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Kuringgai

POI: -33.859972, 151.211111
Kuringgai (also spelled Ku-ring-gai, Kuring-gai, Guringai) (IPA: [ɢuriŋɡai]), a group of indigenous people of Australia, are those Australian Aborigines that were united by a common language, strong ties of kinship and survived as skilled hunter–fisher–gatherers in family groups or clans scattered along the coastal area of what is now known as the Sydney basin, in New South Wales, Australia. Their traditional territory spreads from the north of Sydney Harbour, through Lane Cove River, Middle Harbour, Pittwater, the Hawkesbury River, Broken Bay, Brisbane Water, and Central Coast to north of Tuggerah Lakes.
Etymology
The indigenous people identify themselves as Guringai. In 1892, ethnographer John Fraser used the term Kuringgai (Ku̇riġgai in his phonetic notation) to refer to the people inhabiting a large stretch of the central coastline of New South Wales: The next great tribe is the Kuringgai on the sea coast. Their 'taurai' (hunting ground or territory) is known to extend north to the Macleay River, and I found that southwards it reached the Hawkesbury. then after, by examining the remains of the language of the natives about Sydney and southwards, and by other tests, I assured myself that the country thereabout was occupied by sub-tribes of the Kurringgai. [sic] Fraser came up with the name Kuringgai being a conjunction of the native words Koori/Guri to mean black man and Ngai, meaning black woman, or belonging to.
Peoples
According to Fraser, the Kuringgai were bordered by the Wachigari and the Paikalyung to the north, the Kamalarai to the northwest, the Wiradhari to the west and the Murrinjari to the south. However, Norman Tindale would later say in 1974 that "the Awabakal are the central one of a series of tribes to which the arbitrary term Kuringgai has been applied by Fraser." He divided the area Fraser labelled Kuringgai into several tribes, including the Tharawal, Eora, Dharuk, Darkinjang, Awabakal, Worimi, Birpai, Ngamba, and others. The clan groups are the Garigal, Cammeragal, Borregegal, Awaba, Walkeloa with hundreds more.
Language
The Darkinjung (or Guringai) language is considered the main dialect of the Kuringgai; although there are notable variances in regional areas where multiple dialects exist and there is overlap with both the Dharuk and Awabakal languages.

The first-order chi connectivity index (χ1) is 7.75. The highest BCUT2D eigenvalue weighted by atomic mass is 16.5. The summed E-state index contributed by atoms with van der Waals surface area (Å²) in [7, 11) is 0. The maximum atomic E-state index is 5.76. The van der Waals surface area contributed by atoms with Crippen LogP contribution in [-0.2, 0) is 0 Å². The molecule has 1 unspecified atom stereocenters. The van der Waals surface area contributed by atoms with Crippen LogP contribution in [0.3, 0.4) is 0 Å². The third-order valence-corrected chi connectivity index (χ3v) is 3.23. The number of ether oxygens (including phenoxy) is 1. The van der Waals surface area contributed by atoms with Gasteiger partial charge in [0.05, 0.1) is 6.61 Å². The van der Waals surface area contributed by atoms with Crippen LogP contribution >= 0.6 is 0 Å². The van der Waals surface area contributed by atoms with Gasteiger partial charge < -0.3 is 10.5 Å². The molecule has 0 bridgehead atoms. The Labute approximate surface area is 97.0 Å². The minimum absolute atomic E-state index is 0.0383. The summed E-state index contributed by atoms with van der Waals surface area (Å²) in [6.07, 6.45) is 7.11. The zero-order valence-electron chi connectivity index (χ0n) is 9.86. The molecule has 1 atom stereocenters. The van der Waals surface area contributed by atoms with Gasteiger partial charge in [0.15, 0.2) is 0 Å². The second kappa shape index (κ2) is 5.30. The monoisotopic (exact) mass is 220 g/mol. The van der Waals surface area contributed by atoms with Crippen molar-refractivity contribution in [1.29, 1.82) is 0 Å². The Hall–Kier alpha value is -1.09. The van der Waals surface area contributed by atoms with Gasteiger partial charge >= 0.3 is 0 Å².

Lifestyle
They were hunters and gatherers within their land. The Guringai lives were dictated by the seasons and the seasonal travels throughout their lands, with great ceremony. The Guringai still live in their traditional homelands.
Notable people
Today
A number of things have been named after the Kuringgai, including: Electoral district of Ku-ring-gai Hornsby Ku-ring-gai Hospital Ku-ring-gai Chase National Park Ku-ring-gai Creative Arts High School Ku-ring-gai Council Ku-ring-gai Creek Mount Ku-ring-gai Kuring-gai College of Advanced Education, subsumed in 1989 as part of the University of Technology, Sydney
References
Additional...
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Guringai - Deutsch -> English  Español -> English  
Kuringgai - Italiano -> English  
顾林凯族 - 简体中文 -> English  
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Sydney
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The Rocks: The Rocks area borders on the Bradfield Highway, leading to the Sydney Harbour Bridge, with the localities of Dawes Point and Millers Point, to the west. It is immediately adjacent to Circular Quay on Sydney Cove, the site of Australia's first European settlement in 1788.
The Rocks: The Rocks area borders on the Bradfield Highway, leading to the Sydney Harbour Bridge, with the localities of Dawes Point and Millers Point, to the west. It is immediately adjacent to Circular Quay on Sydney Cove, the site of Australia's first European settlement in 1788.
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CIRCULAR QUAY
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SYDNEY THE ROCKS
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HARBOUR BRIDGE
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